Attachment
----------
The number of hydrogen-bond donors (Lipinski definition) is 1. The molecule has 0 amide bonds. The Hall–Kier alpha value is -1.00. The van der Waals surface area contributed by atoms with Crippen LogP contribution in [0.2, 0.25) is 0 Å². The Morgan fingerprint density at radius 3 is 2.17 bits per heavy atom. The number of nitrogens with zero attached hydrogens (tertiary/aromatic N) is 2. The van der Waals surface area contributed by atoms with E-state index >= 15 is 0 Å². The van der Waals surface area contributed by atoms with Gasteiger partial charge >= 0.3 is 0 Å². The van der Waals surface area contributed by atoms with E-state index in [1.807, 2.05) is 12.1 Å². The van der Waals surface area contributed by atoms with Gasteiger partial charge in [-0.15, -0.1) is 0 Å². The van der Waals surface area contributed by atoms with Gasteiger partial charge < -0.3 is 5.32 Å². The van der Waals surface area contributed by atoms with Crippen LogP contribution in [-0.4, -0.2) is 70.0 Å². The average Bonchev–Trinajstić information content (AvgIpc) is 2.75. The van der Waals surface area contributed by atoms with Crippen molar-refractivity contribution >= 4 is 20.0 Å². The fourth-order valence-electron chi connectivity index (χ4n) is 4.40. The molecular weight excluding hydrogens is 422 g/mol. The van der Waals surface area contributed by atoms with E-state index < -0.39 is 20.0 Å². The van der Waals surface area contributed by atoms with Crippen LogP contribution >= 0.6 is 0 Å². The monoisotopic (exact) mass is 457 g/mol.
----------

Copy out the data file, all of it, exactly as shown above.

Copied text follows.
The number of hydrogen-bond donors (Lipinski definition) is 1. The molecule has 0 amide bonds. The Hall–Kier alpha value is -1.00. The van der Waals surface area contributed by atoms with Crippen LogP contribution in [0.2, 0.25) is 0 Å². The Morgan fingerprint density at radius 3 is 2.17 bits per heavy atom. The number of nitrogens with zero attached hydrogens (tertiary/aromatic N) is 2. The van der Waals surface area contributed by atoms with E-state index >= 15 is 0 Å². The van der Waals surface area contributed by atoms with Gasteiger partial charge >= 0.3 is 0 Å². The van der Waals surface area contributed by atoms with E-state index in [1.807, 2.05) is 12.1 Å². The van der Waals surface area contributed by atoms with Gasteiger partial charge in [-0.15, -0.1) is 0 Å². The van der Waals surface area contributed by atoms with Gasteiger partial charge < -0.3 is 5.32 Å². The van der Waals surface area contributed by atoms with Crippen LogP contribution in [-0.4, -0.2) is 70.0 Å². The average Bonchev–Trinajstić information content (AvgIpc) is 2.75. The van der Waals surface area contributed by atoms with Crippen molar-refractivity contribution >= 4 is 20.0 Å². The fourth-order valence-electron chi connectivity index (χ4n) is 4.40. The molecular weight excluding hydrogens is 422 g/mol. The van der Waals surface area contributed by atoms with E-state index < -0.39 is 20.0 Å². The van der Waals surface area contributed by atoms with Crippen LogP contribution >= 0.6 is 0 Å². The monoisotopic (exact) mass is 457 g/mol.